Air conditioning. It was more than likely a need for air conditioning that led me into teaching. I remember that hot, steamy summer after graduating from high school in the small East Texas town of Saratoga. It was a summer when I needed to work and save money for my freshmen year of college. I thought I wanted to be a geologist or a petroleum engineer. My dad, a lifelong worker in the oil industry, arranged for me to get some much-needed practical experience with a summer job working as a roustabout in the oilfield that supported our town. A daily coating of oil, sweat, and chigger bites revealed to me that a new career choice needed to be made.
My first two years of college at Lamar University found me taking the usual schedule of general education classes – the classes that would meet the entry level requirements for most degree plans. During that time, I spent many weeknights and weekends getting help with my homework from Donna Gabrysch and Juanita Martin, the two high school teachers who inspired me to choose a career in education.
These teachers provided two very different perspectives. Mrs. Gabrysch, just a few years older than me and my classmates, was fresh out of college with a diploma so new, the ink was barely dry. Miss Martin, on the other hand, was nearing the end of an illustrious half-century career. One educator was making an influence for the first time, while the other had already left her mark on generations of students, including my mother and all my aunts.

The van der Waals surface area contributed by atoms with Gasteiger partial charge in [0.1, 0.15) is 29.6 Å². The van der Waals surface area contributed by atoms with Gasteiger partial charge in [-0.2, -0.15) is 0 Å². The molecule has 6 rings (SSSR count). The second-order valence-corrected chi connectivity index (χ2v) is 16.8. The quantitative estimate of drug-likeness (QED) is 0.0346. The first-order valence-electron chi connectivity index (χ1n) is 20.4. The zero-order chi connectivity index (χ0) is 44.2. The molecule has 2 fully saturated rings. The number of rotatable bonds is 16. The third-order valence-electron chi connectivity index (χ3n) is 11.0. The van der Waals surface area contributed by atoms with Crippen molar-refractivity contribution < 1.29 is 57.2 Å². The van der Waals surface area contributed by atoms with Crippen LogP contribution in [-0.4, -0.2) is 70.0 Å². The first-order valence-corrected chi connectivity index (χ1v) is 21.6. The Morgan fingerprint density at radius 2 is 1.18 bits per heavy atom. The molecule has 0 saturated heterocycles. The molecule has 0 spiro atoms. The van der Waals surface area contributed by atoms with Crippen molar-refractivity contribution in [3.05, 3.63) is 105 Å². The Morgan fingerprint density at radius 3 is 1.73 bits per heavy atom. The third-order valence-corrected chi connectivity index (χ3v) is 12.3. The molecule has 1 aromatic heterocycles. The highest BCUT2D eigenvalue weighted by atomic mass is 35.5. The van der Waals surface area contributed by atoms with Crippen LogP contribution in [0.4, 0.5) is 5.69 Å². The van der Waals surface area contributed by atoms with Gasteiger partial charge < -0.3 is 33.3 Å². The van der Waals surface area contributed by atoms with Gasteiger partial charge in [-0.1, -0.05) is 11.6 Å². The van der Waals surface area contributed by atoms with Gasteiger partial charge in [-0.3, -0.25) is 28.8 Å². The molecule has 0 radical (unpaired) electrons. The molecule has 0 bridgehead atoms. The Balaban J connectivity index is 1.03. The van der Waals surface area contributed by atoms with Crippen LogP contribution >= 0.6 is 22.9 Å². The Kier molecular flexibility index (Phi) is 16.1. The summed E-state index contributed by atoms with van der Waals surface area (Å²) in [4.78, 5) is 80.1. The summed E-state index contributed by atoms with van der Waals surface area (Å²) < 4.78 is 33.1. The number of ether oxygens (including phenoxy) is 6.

Still, it is what these two dynamic teachers had in common that made both of them great in the classroom. Both shared a passion for what they were teaching. Whether it was Miss Martin trying to help us understand the complexities of Lady Macbeth’s guilt or Miss Gabrysch exploding sodium metal in water to show the power of chemical reactions, both ladies combined a love for their subject matter with a heartfelt desire to help their students accomplish great things.
My first teaching job was absolutely amazing. I was lucky to have an incredible group of students. Honestly, they probably taught me as much as I taught them. It took having students of my own to open my eyes to the importance of a parent’s role in the education and success of a child. It took someone else’s children to reveal to me how influential my own parents were in my success. I had never stopped to wonder why Mom made me read to her every afternoon when I came home from elementary school. I never had a clue why she always signed up to be a room mother. Now, after twenty-six of teaching, what she did and why she did it is crystal clear.
Great teachers, great parents, and a true love of my job and students created the teacher I am today. They are the reason I am having as much fun teaching now as I did that first day some twenty-six years ago. They are the reason I show up every morning. I will continue to show up as long as I feel relevant…and the air conditioner keeps running.